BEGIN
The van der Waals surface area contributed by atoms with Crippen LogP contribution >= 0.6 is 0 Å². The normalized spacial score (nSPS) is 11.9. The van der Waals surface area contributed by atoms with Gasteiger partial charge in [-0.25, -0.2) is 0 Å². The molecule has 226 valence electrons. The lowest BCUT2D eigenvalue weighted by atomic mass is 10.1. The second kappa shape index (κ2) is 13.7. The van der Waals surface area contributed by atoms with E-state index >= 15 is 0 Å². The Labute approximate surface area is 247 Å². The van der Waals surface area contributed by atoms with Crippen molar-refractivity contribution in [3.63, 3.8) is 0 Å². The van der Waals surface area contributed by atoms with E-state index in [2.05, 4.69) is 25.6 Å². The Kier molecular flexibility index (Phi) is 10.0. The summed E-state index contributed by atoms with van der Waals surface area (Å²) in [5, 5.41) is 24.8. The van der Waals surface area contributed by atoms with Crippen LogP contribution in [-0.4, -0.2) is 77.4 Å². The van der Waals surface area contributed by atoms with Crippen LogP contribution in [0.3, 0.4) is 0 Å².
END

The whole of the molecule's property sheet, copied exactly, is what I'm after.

The van der Waals surface area contributed by atoms with Crippen LogP contribution >= 0.6 is 0 Å². The normalized spacial score (nSPS) is 11.9. The van der Waals surface area contributed by atoms with Gasteiger partial charge in [-0.25, -0.2) is 0 Å². The molecule has 226 valence electrons. The lowest BCUT2D eigenvalue weighted by atomic mass is 10.1. The second kappa shape index (κ2) is 13.7. The van der Waals surface area contributed by atoms with E-state index >= 15 is 0 Å². The Labute approximate surface area is 247 Å². The van der Waals surface area contributed by atoms with Crippen molar-refractivity contribution in [3.63, 3.8) is 0 Å². The van der Waals surface area contributed by atoms with E-state index in [2.05, 4.69) is 25.6 Å². The Kier molecular flexibility index (Phi) is 10.0. The summed E-state index contributed by atoms with van der Waals surface area (Å²) in [5, 5.41) is 24.8. The van der Waals surface area contributed by atoms with Crippen LogP contribution in [-0.4, -0.2) is 77.4 Å². The van der Waals surface area contributed by atoms with Crippen LogP contribution in [0.3, 0.4) is 0 Å².